Recently, while watching Wimbledon for the third time*, it occurred to me that I really ought to stop watching the same crap films over and over when there are so many good ones out there that I haven’t seen yet.
I think we can all agree that to succeed in any quest, you need to start with a list. I have combined two ‘greatest films’ lists to make a definitive list of films to watch. The lists I have used are:
- The Guardian’s greatest films of all time. This is a list of 175 films across the categories of romance, crime, comedy, action, arthouse and drama, sci fi and fantasy and horror. I was particularly attracted to this list because you can get the data as a spreadsheet.
- Frank Darabont’s Greatest Movies Of All Time. For those who don’t know, Frank Darabont directed the excellent The Shawshank Redemption. He lists 223 films and I like his list because it features 22 different genres including two where I haven’t seen any of the films (western and silent era) and several where I’ve only seen one film (socio-political, prison, crime, war and noir).
These lists are by no means perfect – there are some amazing films that I think are missing and some films that shouldn’t be included.** It’s also worth noting that the lists are from 2010 and 2009 respectively, so there are no doubt some recent films that aren’t on there. Despite this, I think that they are as good a place to start as any.
Forty-four films appear on both lists, giving a grand total of 348 films when the lists are combined. I’ve already seen 89 of these, leaving me with 259 to watch. I’m not setting myself any kind of time limit to get through all of these but I’ll aim to see at least one a week. I’m going to give every genre a fair chance but may abandon if I don’t get on with it after a couple of films. I fear that this will happen with westerns.
Since creating my list a couple of weeks ago, I’ve watched the following four films:
- The Sure Thing (1985) – Romantic comedy starring John Cusack and Daphne Zuniga (who I really recognised but couldn’t place, turns out she’s Brooke’s mum in One Tree Hill. Yes, I’m hanging my head in shame) as college students who don’t get along but have to travel across the country together. Look out for Tim Robbins and Anthony Edwards looking incredibly young. It’s an enjoyable enough film but Say Anything retains its position as my 1980s John Cusack movie of choice.
- Roman Holiday (1953) – Romantic comedy starring Audrey Hepburn and Gregory Peck. She’s a princess trying to escape her royal life, he’s a reporter after a great story. I thought I would love this film and I was right. This was Hepburn’s first major role and she shines.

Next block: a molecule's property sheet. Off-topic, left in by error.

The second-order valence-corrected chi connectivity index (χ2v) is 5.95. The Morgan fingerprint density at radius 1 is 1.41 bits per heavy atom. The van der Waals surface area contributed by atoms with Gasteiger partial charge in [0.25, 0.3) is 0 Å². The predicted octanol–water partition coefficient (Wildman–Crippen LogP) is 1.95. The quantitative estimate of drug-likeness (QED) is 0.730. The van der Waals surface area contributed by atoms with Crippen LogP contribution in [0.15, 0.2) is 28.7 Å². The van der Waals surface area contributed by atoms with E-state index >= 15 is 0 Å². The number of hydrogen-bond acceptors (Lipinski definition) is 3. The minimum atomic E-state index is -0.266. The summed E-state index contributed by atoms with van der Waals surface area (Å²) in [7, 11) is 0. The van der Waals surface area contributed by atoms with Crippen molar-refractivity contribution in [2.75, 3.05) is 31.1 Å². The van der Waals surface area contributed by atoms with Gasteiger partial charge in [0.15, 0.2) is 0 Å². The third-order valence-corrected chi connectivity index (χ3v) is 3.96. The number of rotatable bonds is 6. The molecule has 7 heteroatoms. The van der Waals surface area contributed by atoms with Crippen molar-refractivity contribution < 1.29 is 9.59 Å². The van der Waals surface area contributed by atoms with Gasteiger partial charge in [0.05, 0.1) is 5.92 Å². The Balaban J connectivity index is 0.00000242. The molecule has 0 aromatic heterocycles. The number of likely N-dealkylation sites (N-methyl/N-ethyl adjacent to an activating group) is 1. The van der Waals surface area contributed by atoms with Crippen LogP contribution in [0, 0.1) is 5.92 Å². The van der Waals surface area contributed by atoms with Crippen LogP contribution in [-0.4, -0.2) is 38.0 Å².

- Dazed and Confused (1993) – This is what they call a ‘coming of age’ film and is set in 1976 on the last day of school. There isn’t much of a plot but it works as an entertaining look at the lives of some 70s teens. The large cast includes several faces who went on to make it big, including Matthew McConaughey, Ben Affleck and Milla Jovovich.
- The Third Man (1949) – I thought I should move away from the safety of romance and comedy for my next choice so opted for this classic film noir. American writer Holly Martins has been offered a job in post-war Vienna by his childhood friend Harry Lime. He arrives to find Harry has just been hit by a car and various things lead Holly to suspect that this wasn’t an accident. There are some great scenes in this film, my favourite being the bit with the cat (see amazing picture above).
Anyway, I’ll be updating the spreadsheet with my progress and will no doubt blog again about the films I’ve been watching. I bet you can’t wait.
* In case you’re not familiar with this classic, it’s a 2004 romantic comedy starring Kirstin Dunst and Paul Bettany (and the guy who is/was Brooke’s boyfriend in One Tree Hill). She’s the young American looking to win her first Wimbledon title and he’s the British wildcard entry on the brink of retirement. They meet, they fall in love, you can guess the rest. It is not a very good film. Also, I may have been lying when I said I’ve only seen it three times.
** I’m mainly thinking here of You’ve Got Mail, which is on Darabont’s list and I can’t understand why. I’ve watched it of course. Several times.
Quest to watch better films
Vaguely interesting fact: The Third Man score uses only the zither, played by the composer.
Verdict: I think this is quite a good quest and should be far easier to fit around full-time employment than, say, the search for the Holy Grail.